What’s more, sometimes principles-based rules are code for letting registrants use their own discretion in complying with the rule. In this case, I suspect investment companies will say “leave it to us, we’ve got this” in response to our requests for feedback. As we’ve seen—like with the multi-billion-dollar junk bond mutual fund that ran into a liquidity crunch and spiraled out of existence in 2015[5]—sometimes funds don’t “have it”.

Liquidity crunches that affect one or a small number of funds are never good, but what about market-wide or systemic events? Those kinds of events can disrupt entire swaths of the economy and leave investors stranded without a nest egg or a safety net. That’s why I very much struggle with the timing of these amendments and the request for feedback on a principles-based approach. As I consider this rollback of public disclosure, I have to ask: why now? Shouldn’t we first see how the disclosures, and more broadly the full liquidity risk management paradigm, which the Commission unanimously voted for just a short while ago, are used by investors, and then assess their impact? At a minimum, shouldn’t the Commission at least assess the liquidity information it receives non-publicly first, before deciding on whether to remove the public disclosure?[6] In fact, these disclosures and the liquidity rule may actually prove helpful to market participants and investors during upcoming market cycles.

I still have the same concerns that I expressed when this amendment was proposed. It is important for investors and the capital markets to understand the liquidity of various investment products’ underlying investments.[7] Hiding information from investors and the marketplace is not good for anyone. While I appreciate the staff’s efforts, I simply cannot support today’s recommendation to eliminate the Commission’s requirement to provide investors with basic liquidity information about the funds in which they may choose to invest.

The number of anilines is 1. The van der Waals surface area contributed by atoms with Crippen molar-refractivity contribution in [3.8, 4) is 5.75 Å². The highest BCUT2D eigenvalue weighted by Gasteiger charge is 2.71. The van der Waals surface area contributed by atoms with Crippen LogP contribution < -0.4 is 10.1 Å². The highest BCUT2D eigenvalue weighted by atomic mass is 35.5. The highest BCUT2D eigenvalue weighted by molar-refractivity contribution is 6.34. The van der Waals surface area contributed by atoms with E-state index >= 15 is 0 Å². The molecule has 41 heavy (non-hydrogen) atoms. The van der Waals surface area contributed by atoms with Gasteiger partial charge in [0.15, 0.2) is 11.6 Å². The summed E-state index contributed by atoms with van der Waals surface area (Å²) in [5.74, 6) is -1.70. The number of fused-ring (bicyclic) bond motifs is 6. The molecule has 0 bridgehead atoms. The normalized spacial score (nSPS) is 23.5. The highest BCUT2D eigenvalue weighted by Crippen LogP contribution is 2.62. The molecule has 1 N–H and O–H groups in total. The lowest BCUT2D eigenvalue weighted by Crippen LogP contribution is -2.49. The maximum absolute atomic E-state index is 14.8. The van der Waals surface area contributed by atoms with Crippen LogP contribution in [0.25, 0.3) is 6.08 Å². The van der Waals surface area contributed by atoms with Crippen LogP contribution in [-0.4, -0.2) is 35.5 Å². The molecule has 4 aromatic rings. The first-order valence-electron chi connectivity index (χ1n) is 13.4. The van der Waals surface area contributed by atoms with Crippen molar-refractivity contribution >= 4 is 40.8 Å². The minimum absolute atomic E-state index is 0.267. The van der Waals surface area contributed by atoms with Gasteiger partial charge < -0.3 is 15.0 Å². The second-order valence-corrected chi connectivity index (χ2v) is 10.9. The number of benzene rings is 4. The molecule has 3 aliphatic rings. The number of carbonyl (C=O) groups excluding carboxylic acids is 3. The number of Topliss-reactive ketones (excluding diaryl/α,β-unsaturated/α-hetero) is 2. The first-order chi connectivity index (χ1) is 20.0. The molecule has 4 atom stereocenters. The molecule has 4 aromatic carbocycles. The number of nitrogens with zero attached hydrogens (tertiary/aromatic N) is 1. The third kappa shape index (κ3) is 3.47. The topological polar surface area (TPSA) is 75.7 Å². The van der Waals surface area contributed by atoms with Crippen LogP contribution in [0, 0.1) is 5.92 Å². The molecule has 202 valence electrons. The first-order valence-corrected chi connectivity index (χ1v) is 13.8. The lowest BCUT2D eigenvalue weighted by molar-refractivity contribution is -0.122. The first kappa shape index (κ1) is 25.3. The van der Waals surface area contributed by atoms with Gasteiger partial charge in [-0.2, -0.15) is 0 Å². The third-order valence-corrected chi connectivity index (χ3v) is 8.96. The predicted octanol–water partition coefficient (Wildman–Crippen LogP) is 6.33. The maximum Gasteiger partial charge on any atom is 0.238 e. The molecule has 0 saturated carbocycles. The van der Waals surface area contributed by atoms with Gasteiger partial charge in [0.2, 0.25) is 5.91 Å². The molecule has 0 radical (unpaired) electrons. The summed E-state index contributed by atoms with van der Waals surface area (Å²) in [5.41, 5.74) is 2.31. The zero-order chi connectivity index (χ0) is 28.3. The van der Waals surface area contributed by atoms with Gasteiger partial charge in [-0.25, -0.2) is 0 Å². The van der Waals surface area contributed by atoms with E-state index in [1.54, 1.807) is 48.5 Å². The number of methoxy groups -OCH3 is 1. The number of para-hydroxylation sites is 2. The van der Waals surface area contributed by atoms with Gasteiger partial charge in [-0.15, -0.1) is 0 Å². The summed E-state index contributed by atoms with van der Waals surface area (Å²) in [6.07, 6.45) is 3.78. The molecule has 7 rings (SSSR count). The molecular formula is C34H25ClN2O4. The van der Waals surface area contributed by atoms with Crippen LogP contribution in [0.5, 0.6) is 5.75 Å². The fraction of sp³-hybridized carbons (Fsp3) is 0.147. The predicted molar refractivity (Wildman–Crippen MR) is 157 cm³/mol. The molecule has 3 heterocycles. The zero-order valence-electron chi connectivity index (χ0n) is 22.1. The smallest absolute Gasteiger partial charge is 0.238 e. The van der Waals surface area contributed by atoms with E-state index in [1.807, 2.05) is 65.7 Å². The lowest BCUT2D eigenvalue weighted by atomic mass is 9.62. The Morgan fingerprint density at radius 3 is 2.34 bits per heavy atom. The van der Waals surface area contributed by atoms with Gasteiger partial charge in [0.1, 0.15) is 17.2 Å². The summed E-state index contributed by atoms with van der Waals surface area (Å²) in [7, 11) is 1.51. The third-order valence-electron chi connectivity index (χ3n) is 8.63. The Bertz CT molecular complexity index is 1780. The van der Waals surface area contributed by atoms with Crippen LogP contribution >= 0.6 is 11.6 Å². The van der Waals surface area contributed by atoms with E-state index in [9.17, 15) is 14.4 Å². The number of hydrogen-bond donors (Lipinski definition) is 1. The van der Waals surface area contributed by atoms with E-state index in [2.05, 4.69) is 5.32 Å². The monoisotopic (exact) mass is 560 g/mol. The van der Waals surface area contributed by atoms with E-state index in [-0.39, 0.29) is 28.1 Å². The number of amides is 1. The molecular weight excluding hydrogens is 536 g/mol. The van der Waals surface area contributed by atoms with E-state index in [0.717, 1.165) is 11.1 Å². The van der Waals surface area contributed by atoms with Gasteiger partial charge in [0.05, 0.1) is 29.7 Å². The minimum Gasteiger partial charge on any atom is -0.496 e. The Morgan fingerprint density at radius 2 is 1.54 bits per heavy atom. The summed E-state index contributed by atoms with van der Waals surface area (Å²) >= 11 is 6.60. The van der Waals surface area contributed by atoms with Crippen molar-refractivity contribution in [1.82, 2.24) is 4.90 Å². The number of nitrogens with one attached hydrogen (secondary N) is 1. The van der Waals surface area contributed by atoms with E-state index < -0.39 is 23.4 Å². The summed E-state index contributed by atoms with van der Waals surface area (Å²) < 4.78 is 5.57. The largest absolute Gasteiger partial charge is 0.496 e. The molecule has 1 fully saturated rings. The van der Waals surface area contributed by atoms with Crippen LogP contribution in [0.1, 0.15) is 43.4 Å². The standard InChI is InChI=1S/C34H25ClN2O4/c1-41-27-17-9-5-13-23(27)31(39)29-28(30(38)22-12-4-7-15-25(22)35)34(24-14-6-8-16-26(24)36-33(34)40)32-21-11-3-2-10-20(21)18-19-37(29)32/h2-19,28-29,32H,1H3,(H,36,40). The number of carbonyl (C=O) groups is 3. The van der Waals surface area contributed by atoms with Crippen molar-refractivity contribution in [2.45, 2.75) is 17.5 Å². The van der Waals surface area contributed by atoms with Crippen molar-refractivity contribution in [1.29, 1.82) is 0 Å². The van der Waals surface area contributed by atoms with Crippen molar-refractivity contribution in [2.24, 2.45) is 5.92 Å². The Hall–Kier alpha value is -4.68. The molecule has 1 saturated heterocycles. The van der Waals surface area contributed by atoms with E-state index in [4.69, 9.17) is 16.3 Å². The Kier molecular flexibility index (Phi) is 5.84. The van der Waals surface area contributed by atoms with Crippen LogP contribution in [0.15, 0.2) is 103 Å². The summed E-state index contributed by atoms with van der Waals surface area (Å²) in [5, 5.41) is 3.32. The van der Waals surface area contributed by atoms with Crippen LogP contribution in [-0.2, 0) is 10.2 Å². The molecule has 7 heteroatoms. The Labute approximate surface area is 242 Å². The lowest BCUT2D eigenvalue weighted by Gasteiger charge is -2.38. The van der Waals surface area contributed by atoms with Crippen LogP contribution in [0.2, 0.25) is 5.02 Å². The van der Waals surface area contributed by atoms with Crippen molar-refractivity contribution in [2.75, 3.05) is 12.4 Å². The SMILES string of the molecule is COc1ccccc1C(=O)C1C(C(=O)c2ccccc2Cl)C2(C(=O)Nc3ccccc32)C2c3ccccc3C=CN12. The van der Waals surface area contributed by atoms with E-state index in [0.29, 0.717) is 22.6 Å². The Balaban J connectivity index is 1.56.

Thank you.

[1] The Investment Company Act of 1940, in Section 22(e), requires that shares of open-end investment companies be redeemed within seven days.

[2] See 21 C.F.R. § 101.4(a).

[3] My statement on the proposal is posted at the following location:

[4] See Adopting Release at Section II.C. The release asks several other questions about the costs and benefits of certain aspects of the liquidity rule. While it solicits feedback on whether public disclosure of liquidity information may be appropriate, I believe that if we are asking for feedback from the public, we should also consider requesting feedback on what additional forms of liquidity disclosure could help investors understand the liquidity risks in the funds in which they invest. For example, would a graphic disclosure of liquidity over time or a pie chart showing the distribution of the liquidity profile of the fund be helpful? I would invite commenters to weigh in.

[5] See Third Avenue Trust and Third Avenue Management LLC, Investment Company Act Release No. 31943 (Dec. 16, 2015), available at; Tim McLaughlin, Ross Kerber & Svea Herbst-Bayliss, Hidden in Plain Sight: Big Risks at Failed Third Avenue Fund Were Clear to Some, Reuters (Dec. 23, 2015), available at

[6] This more measured approach was what at least one commenter originally suggested. See e.g., Comment Letter of Securities Industry and Financial Markets Association (Jan. 13, 2016), available at (“At the very least, we urge the Commission to study the information it receives for a reasonable period of time before reaching a determination as to whether making some or all of it publicly available will, in fact, benefit the investing public.”).

[7] In fact, some have noted that “‘[n]ow that managers will be required to measure [liquidity] and have tools to manage it and report to the SEC… it’s only natural to expect that [the] investor base will be looking for more transparency around that.’” See Beagan Wilcox Volz, Liquidity Rule Countdown: Next Up, 'Highly Liquid' Minimums, Ignites (Feb. 20, 2018), available at